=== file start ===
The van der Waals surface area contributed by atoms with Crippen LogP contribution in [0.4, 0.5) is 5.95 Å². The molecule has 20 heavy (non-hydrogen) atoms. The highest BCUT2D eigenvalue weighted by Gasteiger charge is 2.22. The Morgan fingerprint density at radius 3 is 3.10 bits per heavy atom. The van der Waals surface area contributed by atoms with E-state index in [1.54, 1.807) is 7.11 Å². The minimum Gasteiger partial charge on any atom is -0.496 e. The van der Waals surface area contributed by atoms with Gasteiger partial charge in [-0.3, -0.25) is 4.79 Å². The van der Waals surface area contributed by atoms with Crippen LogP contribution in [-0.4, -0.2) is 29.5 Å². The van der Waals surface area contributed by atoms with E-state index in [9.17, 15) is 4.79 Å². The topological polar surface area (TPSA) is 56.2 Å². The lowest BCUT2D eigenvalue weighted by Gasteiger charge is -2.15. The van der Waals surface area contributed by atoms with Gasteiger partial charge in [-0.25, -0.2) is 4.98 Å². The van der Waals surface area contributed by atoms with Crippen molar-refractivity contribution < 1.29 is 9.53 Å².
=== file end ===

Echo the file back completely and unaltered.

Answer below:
The van der Waals surface area contributed by atoms with Crippen LogP contribution in [0.4, 0.5) is 5.95 Å². The molecule has 20 heavy (non-hydrogen) atoms. The highest BCUT2D eigenvalue weighted by Gasteiger charge is 2.22. The Morgan fingerprint density at radius 3 is 3.10 bits per heavy atom. The van der Waals surface area contributed by atoms with E-state index in [1.54, 1.807) is 7.11 Å². The minimum Gasteiger partial charge on any atom is -0.496 e. The van der Waals surface area contributed by atoms with Gasteiger partial charge in [-0.3, -0.25) is 4.79 Å². The van der Waals surface area contributed by atoms with Crippen LogP contribution in [-0.4, -0.2) is 29.5 Å². The van der Waals surface area contributed by atoms with E-state index in [9.17, 15) is 4.79 Å². The topological polar surface area (TPSA) is 56.2 Å². The lowest BCUT2D eigenvalue weighted by Gasteiger charge is -2.15. The van der Waals surface area contributed by atoms with Gasteiger partial charge in [-0.25, -0.2) is 4.98 Å². The van der Waals surface area contributed by atoms with Crippen molar-refractivity contribution < 1.29 is 9.53 Å².